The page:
The House Financial Services Committee began two days of hearings Wednesday on the economic, mortgage, and housing rescue plan announced last week by Committee Chairman Barney Frank.
The two day hearing, on April 9 and 10 will include testimony from federal regulators, academics, economists, and representatives of cities and communities being negatively impacted by large numbers of foreclosures.
Frank's bill, which is a companion to one being sponsored by Senator Chris Dodd on the other side of the Capitol, includes the following provisions:
- Permits FHA to provide [up to $300 billion] in new guarantees that would help to refinance at-risk borrowers into viable mortgages. In exchange for agreeing to a substantial write-down of principal, the existing lender or mortgage holder would receive a short payment from the proceeds of a new FHA guaranteed loan if the restructured loan would result in terms that the borrower can reasonably be expected to pay. The existing lender or mortgage holder would have no further credit exposure to the borrower. This could potentially refinance between 1 and 2 million loans (and help these families stay in their homes), protect neighborhoods and help stabilize the housing market.
- Permits the loan program to be used to refinance and guarantee mortgages through a facility that would provide for auction or other mechanism to refinance loans on a bulk basis.
- Provides $10 billion in loans and grants for the purchase and rehabilitation of vacant, foreclosed homes with the goal of occupying them as soon as possible.
Also on Tuesday the Senate moved closer to a vote on its version of a rescue bill for the housing market by voting 92 to 6 to limit debate by invoking cloture. The Senate bill, however, has a long way to go before becoming law.
The White House has announced that it is not pleased with some sections of the Senate bill, principally a $7,000 tax credit for homeowners who buy homes in foreclosure as their primary residence and a much National Association of Home Builders promoted revision to the tax code which would allow home builders to carry back current losses a maximum of five years and apply them against tax returns filed in years when the builders were profitable. A White House spokesman said that the bill in its current form would bail out lenders and speculators and pass the costs on to Americans "who play by the rules and honor their mortgage debt." A veto is threatened.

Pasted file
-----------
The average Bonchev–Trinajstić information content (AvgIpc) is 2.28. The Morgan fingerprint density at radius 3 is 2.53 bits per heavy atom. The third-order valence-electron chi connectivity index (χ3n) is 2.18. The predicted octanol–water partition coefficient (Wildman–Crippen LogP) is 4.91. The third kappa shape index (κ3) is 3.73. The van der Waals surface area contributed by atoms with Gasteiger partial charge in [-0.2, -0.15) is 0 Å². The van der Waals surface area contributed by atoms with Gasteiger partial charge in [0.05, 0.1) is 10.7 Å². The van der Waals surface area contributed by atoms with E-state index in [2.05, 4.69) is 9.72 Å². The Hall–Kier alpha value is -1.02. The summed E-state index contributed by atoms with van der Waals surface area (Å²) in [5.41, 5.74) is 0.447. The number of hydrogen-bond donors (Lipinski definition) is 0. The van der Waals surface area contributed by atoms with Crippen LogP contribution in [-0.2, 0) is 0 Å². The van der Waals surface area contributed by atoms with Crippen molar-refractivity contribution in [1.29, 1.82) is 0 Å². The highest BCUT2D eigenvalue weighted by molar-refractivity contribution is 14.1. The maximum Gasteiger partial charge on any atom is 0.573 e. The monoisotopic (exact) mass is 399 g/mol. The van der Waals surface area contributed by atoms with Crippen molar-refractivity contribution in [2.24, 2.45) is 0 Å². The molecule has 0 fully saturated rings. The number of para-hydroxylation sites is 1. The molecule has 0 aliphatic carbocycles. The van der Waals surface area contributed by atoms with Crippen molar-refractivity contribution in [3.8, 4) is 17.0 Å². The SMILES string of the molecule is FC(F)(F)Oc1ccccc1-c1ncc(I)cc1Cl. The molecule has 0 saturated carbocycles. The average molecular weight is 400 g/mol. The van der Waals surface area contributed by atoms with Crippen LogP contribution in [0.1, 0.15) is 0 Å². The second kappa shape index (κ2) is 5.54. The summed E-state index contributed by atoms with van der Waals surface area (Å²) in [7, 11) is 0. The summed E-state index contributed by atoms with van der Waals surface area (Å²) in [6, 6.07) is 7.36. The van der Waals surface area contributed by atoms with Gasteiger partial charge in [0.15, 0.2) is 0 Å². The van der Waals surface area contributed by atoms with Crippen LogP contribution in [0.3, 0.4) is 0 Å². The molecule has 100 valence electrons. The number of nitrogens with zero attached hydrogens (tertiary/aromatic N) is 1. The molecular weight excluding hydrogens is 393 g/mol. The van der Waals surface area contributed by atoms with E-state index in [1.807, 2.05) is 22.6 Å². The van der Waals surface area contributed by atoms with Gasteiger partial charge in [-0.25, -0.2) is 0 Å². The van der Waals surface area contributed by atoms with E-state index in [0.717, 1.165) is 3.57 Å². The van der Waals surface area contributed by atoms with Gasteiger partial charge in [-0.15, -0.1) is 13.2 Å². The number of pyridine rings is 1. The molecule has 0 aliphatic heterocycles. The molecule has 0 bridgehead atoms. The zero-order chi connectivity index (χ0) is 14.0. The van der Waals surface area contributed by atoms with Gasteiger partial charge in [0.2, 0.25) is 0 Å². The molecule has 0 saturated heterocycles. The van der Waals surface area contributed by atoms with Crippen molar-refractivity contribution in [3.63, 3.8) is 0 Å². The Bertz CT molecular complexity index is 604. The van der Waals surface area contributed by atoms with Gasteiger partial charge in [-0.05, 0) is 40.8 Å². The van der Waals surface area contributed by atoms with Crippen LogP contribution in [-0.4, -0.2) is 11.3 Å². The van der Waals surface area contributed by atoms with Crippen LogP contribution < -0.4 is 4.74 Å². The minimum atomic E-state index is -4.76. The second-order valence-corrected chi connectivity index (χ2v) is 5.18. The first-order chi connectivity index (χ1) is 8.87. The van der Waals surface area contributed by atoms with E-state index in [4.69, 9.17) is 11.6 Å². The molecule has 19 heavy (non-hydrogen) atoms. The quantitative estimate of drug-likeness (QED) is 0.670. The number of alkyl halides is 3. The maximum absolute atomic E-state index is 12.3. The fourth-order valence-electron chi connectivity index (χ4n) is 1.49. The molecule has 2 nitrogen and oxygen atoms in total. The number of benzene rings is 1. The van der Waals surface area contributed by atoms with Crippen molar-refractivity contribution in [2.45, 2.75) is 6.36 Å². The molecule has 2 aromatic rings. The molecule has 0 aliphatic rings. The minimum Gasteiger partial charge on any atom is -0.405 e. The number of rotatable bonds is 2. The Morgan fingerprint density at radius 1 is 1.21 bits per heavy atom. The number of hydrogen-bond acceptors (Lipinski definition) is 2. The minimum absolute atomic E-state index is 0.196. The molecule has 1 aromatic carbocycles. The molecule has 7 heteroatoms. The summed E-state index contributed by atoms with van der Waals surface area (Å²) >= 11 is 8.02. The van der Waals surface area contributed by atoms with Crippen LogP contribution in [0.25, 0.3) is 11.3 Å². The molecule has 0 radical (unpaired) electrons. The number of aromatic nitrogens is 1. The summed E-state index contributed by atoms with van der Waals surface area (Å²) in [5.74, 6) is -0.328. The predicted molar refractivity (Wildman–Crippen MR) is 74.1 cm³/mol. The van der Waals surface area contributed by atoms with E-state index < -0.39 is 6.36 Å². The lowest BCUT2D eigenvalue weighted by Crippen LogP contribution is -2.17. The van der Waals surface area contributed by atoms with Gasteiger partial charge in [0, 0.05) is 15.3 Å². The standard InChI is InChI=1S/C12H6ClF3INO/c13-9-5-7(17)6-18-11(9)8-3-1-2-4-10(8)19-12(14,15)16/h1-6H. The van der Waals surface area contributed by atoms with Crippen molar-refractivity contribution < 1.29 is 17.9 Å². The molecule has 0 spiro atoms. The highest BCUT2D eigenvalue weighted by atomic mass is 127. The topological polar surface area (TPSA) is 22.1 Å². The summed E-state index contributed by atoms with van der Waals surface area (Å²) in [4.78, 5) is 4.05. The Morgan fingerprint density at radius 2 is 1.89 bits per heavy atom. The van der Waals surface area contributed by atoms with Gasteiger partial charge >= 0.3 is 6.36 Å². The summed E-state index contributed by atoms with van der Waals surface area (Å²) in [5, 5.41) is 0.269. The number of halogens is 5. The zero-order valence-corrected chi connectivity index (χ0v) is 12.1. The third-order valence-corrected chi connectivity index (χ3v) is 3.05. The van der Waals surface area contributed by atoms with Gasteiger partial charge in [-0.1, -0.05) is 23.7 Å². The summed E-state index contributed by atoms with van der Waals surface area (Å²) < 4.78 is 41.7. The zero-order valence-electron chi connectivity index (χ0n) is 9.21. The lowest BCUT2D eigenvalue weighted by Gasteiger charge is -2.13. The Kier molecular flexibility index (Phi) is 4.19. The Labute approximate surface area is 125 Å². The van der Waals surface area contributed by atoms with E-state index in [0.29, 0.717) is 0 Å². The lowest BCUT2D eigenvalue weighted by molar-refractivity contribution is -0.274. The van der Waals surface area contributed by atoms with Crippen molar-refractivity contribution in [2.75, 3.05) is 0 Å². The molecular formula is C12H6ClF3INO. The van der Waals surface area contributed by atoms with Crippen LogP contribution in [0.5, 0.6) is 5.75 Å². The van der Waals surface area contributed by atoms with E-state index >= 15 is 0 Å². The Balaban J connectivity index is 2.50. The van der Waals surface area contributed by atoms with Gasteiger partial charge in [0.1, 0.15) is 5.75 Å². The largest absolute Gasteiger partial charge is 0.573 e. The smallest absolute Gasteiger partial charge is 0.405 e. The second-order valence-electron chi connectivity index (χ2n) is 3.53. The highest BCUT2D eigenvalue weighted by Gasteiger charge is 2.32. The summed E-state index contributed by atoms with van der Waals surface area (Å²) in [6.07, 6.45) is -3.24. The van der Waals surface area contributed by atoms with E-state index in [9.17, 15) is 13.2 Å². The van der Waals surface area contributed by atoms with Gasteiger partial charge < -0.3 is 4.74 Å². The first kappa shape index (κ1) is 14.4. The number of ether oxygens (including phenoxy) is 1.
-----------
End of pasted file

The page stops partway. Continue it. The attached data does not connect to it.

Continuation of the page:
Whatever the final version of the bill the Senate finally passes, it will have to be reconciled with legislation originating in the House before going to the President for signature and House leaders are also not happy with Senate initiatives but for very different reasons than those given by the White House.
The House is likely to push for a version that is less friendly to business and more tailored to relieve homeowners, particularly first time buyers, and investors in low-income housing.
Meanwhile, with the White House, the Federal Reserve, and Congress including the Federal Housing Administration (FHA) as a lynchpin in their various housing rescue plans, The New York Times is reporting that agency is itself on shaky financial grounds.
FHA insures home loans for many first-time minority and lower-income buyers and is being proposed as guarantor of a variety of types � depending on who is talking � of loans that would help take homeowners out of their current subprime loans, particularly those where the loan amount exceeds the current value of the home. However, the agency is apparently about to post its first deficit in its 74 years of operation because of one particular sector of its mortgage portfolio.
According to The Times the loans, issued under the seller-financed down payment program, has suffered from high delinquency and foreclosure rates recently. This type of loan requires a home seller to cover the buyer's down payment with the assistance of a nonprofit company and then that sum is added to the total cost of the house (thus being amortized over the life of the mortgage.) Use of this type of loan has skyrocketed from less than 2 percent of FHA insured loans in 2000 to 35 percent last year and has a foreclosure rate two to three times that of more traditional FHA loans and may result in a $1.4 billion deficit for FHA in fiscal 2009.
The head of the FHA is expected to testify in the House Finance Committee hearings on Wednesday and we will report on his prepared testimony and that of others at the hearing.